Newcomers to Retrospect should start with the Automate window and click on the EasyScript button. EasyScript asks a series of questions about your backup needs and backup media. It then creates a recommended backup script and schedule.


You can amend any of the five components of the backup script: Source (the volumes or subvolumes that contain files for backup), Destination (backup media), Selecting (rules to select or exclude files for backup), Options (backup verification and compression), and Schedule (date, time, and frequency of backups).

RE supports single-destination backups and rotating backups (two or more backup sets that you use in a specified pattern). EasyScript’s default choices for most of the components are good. However, you may not want to use the default choice of “All Files.” This option will generate unnecessarily large backups if the source volume contains applications or your System Folder. RE gives you nine other selection options: “All Files Except Cache Files,” “Applications” (a choice you would rarely use), “Documents” (everything except applications and files in the System Folder), “Documents Folder” (only files in folders titled “Documents” or “My Documents”), “Documents Folder and Hot Items” (above files plus files or folders you label “Hot”), “Exclude Cool Items” (everything except files or folders you label “Cool”), “Hot Items” (only items you label “Hot”), “Retrospect Express Files,” and “System Folder.”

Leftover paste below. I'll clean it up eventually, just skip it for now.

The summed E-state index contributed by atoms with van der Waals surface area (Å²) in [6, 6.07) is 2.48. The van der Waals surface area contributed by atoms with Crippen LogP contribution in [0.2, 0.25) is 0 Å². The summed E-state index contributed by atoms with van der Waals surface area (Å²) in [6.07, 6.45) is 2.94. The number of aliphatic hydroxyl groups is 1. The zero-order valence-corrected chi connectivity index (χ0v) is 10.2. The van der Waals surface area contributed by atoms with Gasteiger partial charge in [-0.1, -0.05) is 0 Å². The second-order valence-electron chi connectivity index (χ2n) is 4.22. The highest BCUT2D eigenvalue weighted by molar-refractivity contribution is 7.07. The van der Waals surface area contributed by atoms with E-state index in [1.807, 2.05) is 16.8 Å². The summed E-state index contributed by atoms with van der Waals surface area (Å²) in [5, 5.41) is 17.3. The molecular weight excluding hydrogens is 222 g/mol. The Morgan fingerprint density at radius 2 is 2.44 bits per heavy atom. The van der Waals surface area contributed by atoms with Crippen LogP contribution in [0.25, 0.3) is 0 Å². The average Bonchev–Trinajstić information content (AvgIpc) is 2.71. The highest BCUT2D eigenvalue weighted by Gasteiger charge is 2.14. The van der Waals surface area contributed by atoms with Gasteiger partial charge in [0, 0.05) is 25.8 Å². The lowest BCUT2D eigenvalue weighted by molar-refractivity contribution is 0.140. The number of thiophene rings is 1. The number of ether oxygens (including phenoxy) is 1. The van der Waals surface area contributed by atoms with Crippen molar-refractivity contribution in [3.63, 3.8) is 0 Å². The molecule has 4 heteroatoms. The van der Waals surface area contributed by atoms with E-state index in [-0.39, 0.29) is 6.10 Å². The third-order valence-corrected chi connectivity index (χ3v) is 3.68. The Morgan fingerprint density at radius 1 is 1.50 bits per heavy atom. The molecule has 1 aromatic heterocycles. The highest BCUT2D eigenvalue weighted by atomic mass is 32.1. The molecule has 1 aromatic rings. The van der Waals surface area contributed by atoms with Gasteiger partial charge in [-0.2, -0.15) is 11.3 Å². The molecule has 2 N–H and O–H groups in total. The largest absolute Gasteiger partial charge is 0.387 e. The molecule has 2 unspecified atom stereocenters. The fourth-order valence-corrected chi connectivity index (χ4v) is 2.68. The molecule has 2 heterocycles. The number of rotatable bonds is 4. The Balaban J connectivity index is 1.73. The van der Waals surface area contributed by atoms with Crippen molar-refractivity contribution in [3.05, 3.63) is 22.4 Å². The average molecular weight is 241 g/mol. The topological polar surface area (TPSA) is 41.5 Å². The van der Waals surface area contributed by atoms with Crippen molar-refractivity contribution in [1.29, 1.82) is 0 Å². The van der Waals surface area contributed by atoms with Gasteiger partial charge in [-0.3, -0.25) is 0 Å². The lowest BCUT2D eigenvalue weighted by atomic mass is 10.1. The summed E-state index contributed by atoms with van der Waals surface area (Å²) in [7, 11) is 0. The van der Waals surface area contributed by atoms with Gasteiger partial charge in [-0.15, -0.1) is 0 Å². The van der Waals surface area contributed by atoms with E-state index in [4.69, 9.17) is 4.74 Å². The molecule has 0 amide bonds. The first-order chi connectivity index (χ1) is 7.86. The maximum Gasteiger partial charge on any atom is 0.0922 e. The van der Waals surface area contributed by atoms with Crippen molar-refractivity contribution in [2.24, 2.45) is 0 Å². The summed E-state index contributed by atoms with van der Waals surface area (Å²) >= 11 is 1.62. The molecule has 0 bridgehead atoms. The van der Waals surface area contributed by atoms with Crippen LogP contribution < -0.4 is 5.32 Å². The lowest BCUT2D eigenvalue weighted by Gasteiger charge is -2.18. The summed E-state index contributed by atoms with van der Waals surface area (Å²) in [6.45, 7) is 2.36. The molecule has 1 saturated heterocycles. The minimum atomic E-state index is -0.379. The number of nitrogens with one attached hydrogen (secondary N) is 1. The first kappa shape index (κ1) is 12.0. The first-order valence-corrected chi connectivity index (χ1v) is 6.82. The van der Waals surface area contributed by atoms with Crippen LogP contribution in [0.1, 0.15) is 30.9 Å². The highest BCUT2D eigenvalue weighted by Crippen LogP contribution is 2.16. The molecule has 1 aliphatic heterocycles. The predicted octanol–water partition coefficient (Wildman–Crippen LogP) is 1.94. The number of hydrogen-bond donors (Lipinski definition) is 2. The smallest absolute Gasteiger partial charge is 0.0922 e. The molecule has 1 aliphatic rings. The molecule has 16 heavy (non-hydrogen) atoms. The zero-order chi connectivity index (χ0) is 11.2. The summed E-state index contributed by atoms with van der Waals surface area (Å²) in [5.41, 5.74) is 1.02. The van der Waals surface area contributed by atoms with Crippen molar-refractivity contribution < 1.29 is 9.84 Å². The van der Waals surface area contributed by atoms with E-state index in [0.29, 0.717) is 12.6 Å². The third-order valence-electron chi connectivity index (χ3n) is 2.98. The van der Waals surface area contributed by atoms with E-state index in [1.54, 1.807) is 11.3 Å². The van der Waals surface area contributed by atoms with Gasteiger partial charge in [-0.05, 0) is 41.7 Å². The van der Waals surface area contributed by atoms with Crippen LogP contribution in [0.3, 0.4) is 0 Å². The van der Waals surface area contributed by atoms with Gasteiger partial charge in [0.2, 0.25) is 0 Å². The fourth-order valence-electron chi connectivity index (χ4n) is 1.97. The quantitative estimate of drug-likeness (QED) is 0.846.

In my experience, very few Macintosh users place all their documents into the “Documents” or “My Documents” folders established by all recent versions of Mac OS. Therefore, most users should choose “Documents” to ensure backup of all user-created files. RE does not allow combinations of selectors such as “Documents” plus “Hot Items” plus “Exclude Cool Items.” You need Retrospect Desktop Backup for this level of file selectivity.

Backup Tips

The backup strategy I recommend for most users is to backup the following files at least once a week: all user-created documents and templates (don’t forget data files created by programs such as Quicken, Personal Record Keeper, Family Tree Maker, etc.), user-modified application preferences and settings (found in the “Preferences” folder or in the same folder as the application), and game files such as high scores and saved games.